When we see our cops so enthusiastic after traffic offenders whilst our criminals are on the loose, enjoying immunity, we are entitled to be concerned. Every effort and resource should be put behind solving our serious crime, eg, murder. If not, we will soon earn the title of being the “place to get away with murder”. We don’t need a “police band”. We can have others do that. We need real cops! We need police who are well trained, and capable of investigating adequately, and of solving crime. They must be committed to this cause, and when they fail, they should be replaced with ones who are committed and capable.

Prevention and solving of crime is not a problem only for the cops. It is a problem that the entire society needs to be involved with. The community’s assurance that there is confidentiality with respect to the reporting of evidence needs to be developed rapidly. Internal investigations to weed out corrupt cops cannot be done soon enough. Our cops should not be allowed to work extra hours outside the force. We should try to occupy them within the force if they deserve extra hours of duty. We have extra work to do! There are a lot of unsolved serious crimes.

We must impose a no-tolerance policy on our foreign criminals. One strike and you’re out. Why do we incarcerate, feed and spend money on foreign criminals in our prisons? They should be charged and deported to their homelands never to return to our shores.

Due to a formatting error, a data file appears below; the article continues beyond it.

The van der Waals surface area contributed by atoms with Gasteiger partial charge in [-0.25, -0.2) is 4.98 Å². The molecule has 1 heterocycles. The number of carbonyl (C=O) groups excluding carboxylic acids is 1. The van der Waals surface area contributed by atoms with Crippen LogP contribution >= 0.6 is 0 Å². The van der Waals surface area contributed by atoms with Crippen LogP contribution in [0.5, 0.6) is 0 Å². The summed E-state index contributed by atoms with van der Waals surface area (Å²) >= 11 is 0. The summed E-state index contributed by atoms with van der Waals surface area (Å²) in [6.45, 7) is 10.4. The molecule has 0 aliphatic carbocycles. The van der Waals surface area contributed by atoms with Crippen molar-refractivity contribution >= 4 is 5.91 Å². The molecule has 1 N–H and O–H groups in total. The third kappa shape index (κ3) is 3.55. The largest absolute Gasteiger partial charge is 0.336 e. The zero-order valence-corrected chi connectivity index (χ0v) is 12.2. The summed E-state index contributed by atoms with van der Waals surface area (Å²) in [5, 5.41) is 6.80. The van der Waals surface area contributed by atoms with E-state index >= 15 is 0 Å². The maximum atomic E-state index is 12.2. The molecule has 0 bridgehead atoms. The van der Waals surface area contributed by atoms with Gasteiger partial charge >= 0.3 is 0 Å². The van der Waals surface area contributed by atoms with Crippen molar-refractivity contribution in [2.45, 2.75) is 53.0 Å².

Let us get serious about eradicating this scourge and put the necessary resources into this problem. Enough lip service, time for real action in order to prevent future remarks such as, “What a crime!”

21 January, 2007

Political Advisers

Political Advisers

I am doing research on the role of the Political Adviser in Anguilla. They are also called Special Assistants. Who are they? What do they do? How much are they paid? How do they interact with the public service? Should they be regulated?

Please do not post your comments on this Blog. Instead, send them to me at the email address at the top of the page. Thank you.

1. Let me thank those who have telephoned with support or have emailed useful suggestions or posted comments.

2. Let me thank especially those who sent supporting evidence.

3. Remember, send copies, keep your originals.

4. Audio files, photos, and Word documents are all useful.

19 January, 2007

Health: Guest Editorial 2